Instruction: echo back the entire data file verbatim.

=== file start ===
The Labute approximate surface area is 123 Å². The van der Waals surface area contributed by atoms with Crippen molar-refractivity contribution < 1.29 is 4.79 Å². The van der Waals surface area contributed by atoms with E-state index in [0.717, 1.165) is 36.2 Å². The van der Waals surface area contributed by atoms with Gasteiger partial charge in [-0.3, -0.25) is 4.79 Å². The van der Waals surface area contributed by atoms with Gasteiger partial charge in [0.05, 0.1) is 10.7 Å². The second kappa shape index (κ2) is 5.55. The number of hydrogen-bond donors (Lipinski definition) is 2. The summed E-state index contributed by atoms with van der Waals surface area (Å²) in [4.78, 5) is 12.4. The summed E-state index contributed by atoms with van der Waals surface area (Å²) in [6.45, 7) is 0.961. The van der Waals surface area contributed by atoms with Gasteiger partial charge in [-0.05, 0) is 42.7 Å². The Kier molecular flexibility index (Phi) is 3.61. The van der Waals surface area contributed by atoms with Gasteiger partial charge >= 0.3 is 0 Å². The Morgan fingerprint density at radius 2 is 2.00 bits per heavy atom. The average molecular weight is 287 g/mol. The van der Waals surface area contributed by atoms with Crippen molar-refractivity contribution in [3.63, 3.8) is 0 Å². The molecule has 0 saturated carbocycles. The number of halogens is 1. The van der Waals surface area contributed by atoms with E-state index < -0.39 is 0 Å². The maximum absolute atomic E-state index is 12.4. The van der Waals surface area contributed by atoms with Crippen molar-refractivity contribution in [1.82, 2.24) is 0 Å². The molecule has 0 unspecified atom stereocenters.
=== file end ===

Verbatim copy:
The Labute approximate surface area is 123 Å². The van der Waals surface area contributed by atoms with Crippen molar-refractivity contribution < 1.29 is 4.79 Å². The van der Waals surface area contributed by atoms with E-state index in [0.717, 1.165) is 36.2 Å². The van der Waals surface area contributed by atoms with Gasteiger partial charge in [-0.3, -0.25) is 4.79 Å². The van der Waals surface area contributed by atoms with Gasteiger partial charge in [0.05, 0.1) is 10.7 Å². The second kappa shape index (κ2) is 5.55. The number of hydrogen-bond donors (Lipinski definition) is 2. The summed E-state index contributed by atoms with van der Waals surface area (Å²) in [4.78, 5) is 12.4. The summed E-state index contributed by atoms with van der Waals surface area (Å²) in [6.45, 7) is 0.961. The van der Waals surface area contributed by atoms with Gasteiger partial charge in [-0.05, 0) is 42.7 Å². The Kier molecular flexibility index (Phi) is 3.61. The van der Waals surface area contributed by atoms with Gasteiger partial charge >= 0.3 is 0 Å². The Morgan fingerprint density at radius 2 is 2.00 bits per heavy atom. The average molecular weight is 287 g/mol. The van der Waals surface area contributed by atoms with Crippen molar-refractivity contribution in [3.63, 3.8) is 0 Å². The molecule has 0 saturated carbocycles. The number of halogens is 1. The van der Waals surface area contributed by atoms with E-state index < -0.39 is 0 Å². The maximum absolute atomic E-state index is 12.4. The van der Waals surface area contributed by atoms with Crippen molar-refractivity contribution in [1.82, 2.24) is 0 Å². The molecule has 0 unspecified atom stereocenters.